What is Land-Grant? | West Virginia State University

Extending Knowledge. Changing Lives.

We are committed to providing research-based educational programs and technical assistance to farmers, commodity groups and agribusiness, and to providing horticultural and pest management assistance to the broader citizenship of West Virginia. We focus on alternative agriculture; sustainability; urban forestry; and community, youth and adaptive gardening. We offer hands-on workshops throughout central and southern West Virginia, reaching gardeners of all ages and experience levels. 
Agriculture Workshops: Workshops are offered based on needs and requests and may be delivered as a single workshop or developed into a multi-class series, with lectures, hands-on demonstrations, and on-site observation to enhance every participant’s education experience. Sample topics include composting, container gardening, reuse, cold-frame construction, irrigation, rain barrels, and mushroom production.
Backyard Habitat: The Backyard Habitat is a hands-on interactive display that introduces preschool and elementary kids to agriculturally based topics through independent learning opportunities. Designed as stations, youth are encouraged to interact in various scenarios such as a farmers market, flower garden and a campsite where their imagination is left to lead them in constructive play. Based on the themes introduced through the Junior Master Gardener program, the intention of the display is to open the minds of both youth and adults to the world of agricultural education. 

Community & Adaptive Gardening: Community gardens are gardens developed within a community setting to provide participants with the skills and resources to produce their own fruits and vegetables, while encouraging the adoption of healthy eating habits. Adaptive gardens serve the same purpose as community gardens, but they are designed to meet the needs of the population by taking into account accessibility barriers, as well as other factors that may limit interaction in a garden setting. We work with low-income housing developments, as well as community and professional organizations, to design and implement gardens in central and southern West Virginia.

Junior Master Gardener: Developed by the Texas A&M AgriLife Extension Service, Junior Master Gardener is a comprehensive gardening education curriculum targeting elementary, middle and high-school youth. Our extension specialist is the state coordinator of JMG here in West Virginia.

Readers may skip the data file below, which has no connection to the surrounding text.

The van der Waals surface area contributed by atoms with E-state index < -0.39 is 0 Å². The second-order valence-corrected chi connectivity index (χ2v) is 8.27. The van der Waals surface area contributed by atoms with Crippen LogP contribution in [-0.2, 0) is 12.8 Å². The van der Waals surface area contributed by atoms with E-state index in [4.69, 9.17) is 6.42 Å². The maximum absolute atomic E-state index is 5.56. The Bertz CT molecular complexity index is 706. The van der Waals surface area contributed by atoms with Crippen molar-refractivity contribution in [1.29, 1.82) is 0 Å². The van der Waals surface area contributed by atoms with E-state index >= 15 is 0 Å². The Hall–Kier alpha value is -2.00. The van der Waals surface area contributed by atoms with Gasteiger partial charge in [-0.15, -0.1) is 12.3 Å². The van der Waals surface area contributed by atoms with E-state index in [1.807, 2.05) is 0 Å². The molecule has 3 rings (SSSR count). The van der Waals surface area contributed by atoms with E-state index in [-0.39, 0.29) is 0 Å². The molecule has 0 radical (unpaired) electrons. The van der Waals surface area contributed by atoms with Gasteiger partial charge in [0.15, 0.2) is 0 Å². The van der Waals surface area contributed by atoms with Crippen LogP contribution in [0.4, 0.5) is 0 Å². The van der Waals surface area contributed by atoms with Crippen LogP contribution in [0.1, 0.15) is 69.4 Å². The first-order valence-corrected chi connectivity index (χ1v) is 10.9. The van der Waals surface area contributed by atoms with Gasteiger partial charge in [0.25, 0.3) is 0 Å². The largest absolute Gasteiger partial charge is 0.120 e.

The SCRATCH Project: The SCRATCH Project brings together inquiry-based science, real-world technology and outdoor education at the elementary level to prepare children to become problem-solvers, entrepreneurs and live a sustainable lifestyle. SCRATCH participants actively participate in the Junior Master Gardener youth gardening program and receive various levels of certification based on JMG curricula. The SCRATCH Project also includes development and implementation of several backyard edible gardens, greenhouse production, hydroponic/aeroponic growing and a specialization in high-yield urban gardening for end-product production in support of local foods initiatives in Cabell County.
Small Fruit Production: We have developed an educational mini-series covering blueberries, blackberries, fruit trees, grapes, raspberries and strawberries. The primary educational focus is for the backyard gardener to understand small-scale production basics. Continuing educational workshops will focus on disease and insect management and hands-on training of pruning techniques. Participants are also requesting workshops on growing asparagus, rhubarb, kiwi and figs.
Sustainable Agriculture Research & Education (SARE): Since 1988, the SARE program has helped advance farming systems that are profitable, environmentally sound and good for communities through a nationwide research and education grants program. Sustainable agriculture practices address pest management, cultural practices, soil fertility, adding value and farm profitability. At WVSU, SARE funding has been utilized to study sustainable agriculture and provide training opportunities for local agriculture producers.
Urban Forestry: Our urban forestry programs are made possible through a Renewable Resources Extension Act (RREA) grant. This annual grant provides the funding to support hands-on workshops and educational mini-series across the state. Arbor Day celebrations provide outreach to youth with tree seedlings, educational materials and hands-on learning about the natural resources surrounding us all. Workshops are also offered on alternative forestry and natural resource enterprises. 
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